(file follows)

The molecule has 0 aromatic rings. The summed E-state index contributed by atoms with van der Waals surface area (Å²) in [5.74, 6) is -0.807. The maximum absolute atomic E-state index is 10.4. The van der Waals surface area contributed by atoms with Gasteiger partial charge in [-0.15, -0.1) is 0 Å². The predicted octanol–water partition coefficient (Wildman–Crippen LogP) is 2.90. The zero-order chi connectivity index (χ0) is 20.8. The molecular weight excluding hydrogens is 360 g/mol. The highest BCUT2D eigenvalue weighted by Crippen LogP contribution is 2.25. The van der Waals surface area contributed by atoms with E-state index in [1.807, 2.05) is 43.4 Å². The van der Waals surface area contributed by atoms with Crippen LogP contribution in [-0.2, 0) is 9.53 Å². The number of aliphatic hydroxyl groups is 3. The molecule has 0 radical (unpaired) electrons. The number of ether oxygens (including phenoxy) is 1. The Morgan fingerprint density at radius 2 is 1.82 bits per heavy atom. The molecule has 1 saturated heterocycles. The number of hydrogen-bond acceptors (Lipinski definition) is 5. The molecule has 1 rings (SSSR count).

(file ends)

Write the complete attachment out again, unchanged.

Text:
The molecule has 0 aromatic rings. The summed E-state index contributed by atoms with van der Waals surface area (Å²) in [5.74, 6) is -0.807. The maximum absolute atomic E-state index is 10.4. The van der Waals surface area contributed by atoms with Gasteiger partial charge in [-0.15, -0.1) is 0 Å². The predicted octanol–water partition coefficient (Wildman–Crippen LogP) is 2.90. The zero-order chi connectivity index (χ0) is 20.8. The molecular weight excluding hydrogens is 360 g/mol. The highest BCUT2D eigenvalue weighted by Crippen LogP contribution is 2.25. The van der Waals surface area contributed by atoms with E-state index in [1.807, 2.05) is 43.4 Å². The van der Waals surface area contributed by atoms with Crippen LogP contribution in [-0.2, 0) is 9.53 Å². The number of aliphatic hydroxyl groups is 3. The molecule has 0 radical (unpaired) electrons. The number of ether oxygens (including phenoxy) is 1. The Morgan fingerprint density at radius 2 is 1.82 bits per heavy atom. The molecule has 1 saturated heterocycles. The number of hydrogen-bond acceptors (Lipinski definition) is 5. The molecule has 1 rings (SSSR count).